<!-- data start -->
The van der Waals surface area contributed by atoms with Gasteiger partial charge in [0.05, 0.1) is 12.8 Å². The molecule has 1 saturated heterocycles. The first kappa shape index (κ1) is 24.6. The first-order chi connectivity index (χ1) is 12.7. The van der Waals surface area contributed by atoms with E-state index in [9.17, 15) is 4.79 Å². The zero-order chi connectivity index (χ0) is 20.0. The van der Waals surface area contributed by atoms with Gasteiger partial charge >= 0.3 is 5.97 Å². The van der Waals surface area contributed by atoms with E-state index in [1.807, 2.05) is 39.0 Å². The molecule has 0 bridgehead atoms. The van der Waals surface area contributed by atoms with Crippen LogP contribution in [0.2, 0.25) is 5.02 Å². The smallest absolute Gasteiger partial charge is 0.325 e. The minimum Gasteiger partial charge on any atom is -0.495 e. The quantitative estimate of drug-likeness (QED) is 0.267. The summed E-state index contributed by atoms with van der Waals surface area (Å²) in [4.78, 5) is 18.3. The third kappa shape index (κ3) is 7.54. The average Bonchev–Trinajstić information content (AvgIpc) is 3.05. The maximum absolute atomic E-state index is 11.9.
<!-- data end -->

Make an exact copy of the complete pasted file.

The van der Waals surface area contributed by atoms with Gasteiger partial charge in [0.05, 0.1) is 12.8 Å². The molecule has 1 saturated heterocycles. The first kappa shape index (κ1) is 24.6. The first-order chi connectivity index (χ1) is 12.7. The van der Waals surface area contributed by atoms with E-state index in [9.17, 15) is 4.79 Å². The zero-order chi connectivity index (χ0) is 20.0. The van der Waals surface area contributed by atoms with Gasteiger partial charge >= 0.3 is 5.97 Å². The van der Waals surface area contributed by atoms with E-state index in [1.807, 2.05) is 39.0 Å². The molecule has 0 bridgehead atoms. The van der Waals surface area contributed by atoms with Crippen LogP contribution in [0.2, 0.25) is 5.02 Å². The smallest absolute Gasteiger partial charge is 0.325 e. The minimum Gasteiger partial charge on any atom is -0.495 e. The quantitative estimate of drug-likeness (QED) is 0.267. The summed E-state index contributed by atoms with van der Waals surface area (Å²) in [4.78, 5) is 18.3. The third kappa shape index (κ3) is 7.54. The average Bonchev–Trinajstić information content (AvgIpc) is 3.05. The maximum absolute atomic E-state index is 11.9.